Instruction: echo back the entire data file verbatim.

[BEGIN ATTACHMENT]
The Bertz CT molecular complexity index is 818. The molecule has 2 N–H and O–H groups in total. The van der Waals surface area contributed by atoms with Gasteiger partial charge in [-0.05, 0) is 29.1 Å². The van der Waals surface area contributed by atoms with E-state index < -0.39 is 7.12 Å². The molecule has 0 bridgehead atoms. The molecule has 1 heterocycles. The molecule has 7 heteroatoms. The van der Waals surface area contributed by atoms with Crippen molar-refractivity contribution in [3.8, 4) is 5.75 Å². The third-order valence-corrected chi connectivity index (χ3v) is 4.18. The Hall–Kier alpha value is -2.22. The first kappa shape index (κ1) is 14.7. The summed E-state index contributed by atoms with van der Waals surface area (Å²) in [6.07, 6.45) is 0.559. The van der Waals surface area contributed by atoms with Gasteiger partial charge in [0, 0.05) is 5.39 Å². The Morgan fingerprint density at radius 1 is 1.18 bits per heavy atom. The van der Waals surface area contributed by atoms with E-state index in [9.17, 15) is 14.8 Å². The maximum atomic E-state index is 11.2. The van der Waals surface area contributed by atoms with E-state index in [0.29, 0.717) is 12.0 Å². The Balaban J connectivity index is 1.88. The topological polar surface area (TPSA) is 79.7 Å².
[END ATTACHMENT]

The Bertz CT molecular complexity index is 818. The molecule has 2 N–H and O–H groups in total. The van der Waals surface area contributed by atoms with Gasteiger partial charge in [-0.05, 0) is 29.1 Å². The van der Waals surface area contributed by atoms with E-state index < -0.39 is 7.12 Å². The molecule has 0 bridgehead atoms. The molecule has 1 heterocycles. The molecule has 7 heteroatoms. The van der Waals surface area contributed by atoms with Crippen molar-refractivity contribution in [3.8, 4) is 5.75 Å². The third-order valence-corrected chi connectivity index (χ3v) is 4.18. The Hall–Kier alpha value is -2.22. The first kappa shape index (κ1) is 14.7. The summed E-state index contributed by atoms with van der Waals surface area (Å²) in [6.07, 6.45) is 0.559. The van der Waals surface area contributed by atoms with Gasteiger partial charge in [0, 0.05) is 5.39 Å². The Morgan fingerprint density at radius 1 is 1.18 bits per heavy atom. The van der Waals surface area contributed by atoms with E-state index in [9.17, 15) is 14.8 Å². The maximum atomic E-state index is 11.2. The van der Waals surface area contributed by atoms with E-state index in [0.29, 0.717) is 12.0 Å². The Balaban J connectivity index is 1.88. The topological polar surface area (TPSA) is 79.7 Å².